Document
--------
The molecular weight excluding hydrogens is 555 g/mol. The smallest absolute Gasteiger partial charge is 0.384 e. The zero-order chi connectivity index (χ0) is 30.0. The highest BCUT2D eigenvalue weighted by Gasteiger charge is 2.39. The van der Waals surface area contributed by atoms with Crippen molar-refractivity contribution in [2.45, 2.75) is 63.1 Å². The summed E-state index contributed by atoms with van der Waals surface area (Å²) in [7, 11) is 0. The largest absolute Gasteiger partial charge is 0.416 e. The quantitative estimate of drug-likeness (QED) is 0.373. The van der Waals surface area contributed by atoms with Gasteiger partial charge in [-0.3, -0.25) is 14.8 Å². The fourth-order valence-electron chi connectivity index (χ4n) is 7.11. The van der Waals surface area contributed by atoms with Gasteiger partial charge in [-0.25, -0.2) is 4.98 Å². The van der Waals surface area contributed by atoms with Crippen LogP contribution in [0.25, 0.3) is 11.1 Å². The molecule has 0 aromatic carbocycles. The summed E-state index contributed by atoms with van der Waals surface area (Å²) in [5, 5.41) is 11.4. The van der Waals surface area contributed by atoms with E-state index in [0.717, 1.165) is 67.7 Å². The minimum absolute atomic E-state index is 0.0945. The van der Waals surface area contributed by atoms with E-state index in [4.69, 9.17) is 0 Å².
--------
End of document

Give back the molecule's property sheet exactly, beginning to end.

The molecular weight excluding hydrogens is 555 g/mol. The smallest absolute Gasteiger partial charge is 0.384 e. The zero-order chi connectivity index (χ0) is 30.0. The highest BCUT2D eigenvalue weighted by Gasteiger charge is 2.39. The van der Waals surface area contributed by atoms with Crippen molar-refractivity contribution in [2.45, 2.75) is 63.1 Å². The summed E-state index contributed by atoms with van der Waals surface area (Å²) in [7, 11) is 0. The largest absolute Gasteiger partial charge is 0.416 e. The quantitative estimate of drug-likeness (QED) is 0.373. The van der Waals surface area contributed by atoms with Gasteiger partial charge in [-0.3, -0.25) is 14.8 Å². The fourth-order valence-electron chi connectivity index (χ4n) is 7.11. The van der Waals surface area contributed by atoms with Gasteiger partial charge in [-0.25, -0.2) is 4.98 Å². The van der Waals surface area contributed by atoms with Crippen LogP contribution in [0.25, 0.3) is 11.1 Å². The molecule has 0 aromatic carbocycles. The summed E-state index contributed by atoms with van der Waals surface area (Å²) in [5, 5.41) is 11.4. The van der Waals surface area contributed by atoms with E-state index in [0.717, 1.165) is 67.7 Å². The minimum absolute atomic E-state index is 0.0945. The van der Waals surface area contributed by atoms with E-state index in [4.69, 9.17) is 0 Å².